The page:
Home > Money Management > 4 Mistakes to Avoid When Buying a New Car

4 Mistakes to Avoid When Buying a New Car

new carBuying a new car can be one of the most exciting purchases you can make, but also one of the most expensive. Even a modest car is going to run you up to $30,000 or more, and luxury models can easily cost two and three times that much. Deciding which car is right for you from the hundreds of models on the market is a daunting task at first, but a little research will make your shopping experience much more smoother.

If you have never bought a new car before, you might be a little worried about making a mistake along the way. The key is to take your time and make sure that it’s something you can afford without adding any undue financial stress. With that in mind,  below are four common mistakes that you will want to make sure you avoid before deciding to buy a new car.

#1 – Thinking Short Term

Most likely, you are going to want to own your new car for many years to come. With that in mind, think about your car purchase with the long term in mind rather than just your immediate needs. For example, if you are planning to have kids in the next couple of years, you will want to purchase a vehicle that has room for them when they come along.

Also, if you are considering taking a job that will have you making a longer commute than you have now, good gas mileage will be something to look for. This is also not to mention the fact you’ll want to make sure your car purchase is budget friendly.

#2 – Going In without a Plan

There is no doubt that a car dealership can be an intimidating place for a first time buyer. Everyone has heard stories of pushy sales people talking buyers into all sorts of options and features that they really don’t need. While those horror stories are usually exaggerated, they are based in some amount of truth.

To avoid that happening to you, the best strategy is to go in with a plan for exactly what you are looking for and stick with it. It isn’t enough to know what model you are interested in, but also which trim package and additional options you would like. Be as detailed as you can, so the salesperson won’t be able to upsell you on costs you don’t need. I’ve personally used both Edmunds.com and TrueCar.com as they both provide quality and unbiased information on a wide variety of different cars.

#3 – Being in a Rush

Heading to the dealership with your mind made up that you are absolutely going to purchase a car that day is a recipe for paying too much. Try to be as flexible as you can, and don’t be afraid to walk away if you aren’t happy with the deal that they are offering you. In fact, I make it a practice to regularly walk away in the beginning so as to communicate I’m in no rush. It might seem rude, and you don’t want to be rude about it, but the salespeople are used to it.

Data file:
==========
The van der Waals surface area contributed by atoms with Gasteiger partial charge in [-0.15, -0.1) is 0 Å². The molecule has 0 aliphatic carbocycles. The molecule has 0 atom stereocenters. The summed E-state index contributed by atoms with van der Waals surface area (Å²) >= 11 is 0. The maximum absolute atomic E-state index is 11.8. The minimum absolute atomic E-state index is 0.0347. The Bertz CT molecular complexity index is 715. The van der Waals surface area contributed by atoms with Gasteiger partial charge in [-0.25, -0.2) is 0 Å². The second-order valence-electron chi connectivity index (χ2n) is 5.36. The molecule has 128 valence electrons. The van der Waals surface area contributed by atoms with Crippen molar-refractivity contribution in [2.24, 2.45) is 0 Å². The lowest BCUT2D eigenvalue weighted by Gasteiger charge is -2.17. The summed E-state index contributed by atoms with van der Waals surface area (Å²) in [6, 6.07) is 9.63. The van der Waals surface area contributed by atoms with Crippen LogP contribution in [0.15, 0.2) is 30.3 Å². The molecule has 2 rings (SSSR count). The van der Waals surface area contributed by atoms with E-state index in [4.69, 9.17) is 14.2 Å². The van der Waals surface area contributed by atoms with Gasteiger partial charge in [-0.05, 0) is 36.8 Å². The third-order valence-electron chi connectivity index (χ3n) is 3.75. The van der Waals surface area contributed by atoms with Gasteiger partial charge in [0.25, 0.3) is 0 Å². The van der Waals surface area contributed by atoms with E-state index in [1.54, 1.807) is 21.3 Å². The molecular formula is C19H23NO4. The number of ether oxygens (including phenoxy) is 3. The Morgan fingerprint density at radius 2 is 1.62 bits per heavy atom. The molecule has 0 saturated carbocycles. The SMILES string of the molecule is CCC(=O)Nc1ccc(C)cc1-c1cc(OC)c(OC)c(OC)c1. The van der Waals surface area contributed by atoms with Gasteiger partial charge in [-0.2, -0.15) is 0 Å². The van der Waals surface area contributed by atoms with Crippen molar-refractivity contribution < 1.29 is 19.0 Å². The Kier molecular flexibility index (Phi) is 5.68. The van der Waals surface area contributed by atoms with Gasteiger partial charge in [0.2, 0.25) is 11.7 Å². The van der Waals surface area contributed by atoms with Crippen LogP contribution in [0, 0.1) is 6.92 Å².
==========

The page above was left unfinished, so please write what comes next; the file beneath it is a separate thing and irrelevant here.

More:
Remember, it is your money, and another dealership will be happy to sell you a car if the one you start with doesn’t want to play fair. Another reason why you don’t want to be in a rush is that you want to make sure you cover all your bases with what having the given car will cost you. If you’re interested in saving money on car insurance for example, then you’ll want to take the time to see what cars you’re interested in will cost you each month.

#4 – Skipping the Test Drive

This should be obvious even for new car buyers, but it is worth mentioning anyway. You don’t want to buy any car that you haven’t taken on at least one test drive, if not more. Even if a car gets great reviews from magazines and other owners, that doesn’t mean you will love driving it as much as they do. Get behind the wheel and see for yourself before you commit to the purchase.

If you’re looking at buying a used car then I even recommend taking it to your mechanic to have them check it out for anything major. They might charge you a small fee to do so, but it can be well worth the cost if it means you avoiding a mistake.

 

What do you like least about buying a new or new to you car? Have you been guilty of any of these mistakes in the past? Have you ever bought a car in all cash?

 

 

Photo courtesy of: NRMA Motoring

If you enjoyed this post, please considersubscribing to the RSS feed to have future articles delivered to your feed reader.
The following two tabs change content below.
John Schmoll is a Dad, husband and veteran of the financial services industry. He's passionate about helping people learn from his mistakes so that they can live lives free from the shackles of debt and empowered to make their money work for them. You can check out his other sites: Frugal Rules, for ways to improve your financial literacy; and Sprout Wealth for tips on different ways to make more money. John has been featured on Forbes, Lifehacker, Yahoo Finance and US News & World Report and more. If you're wanting to grow your blog, check out my blog coaching services to see how I can help you take your site to the next level.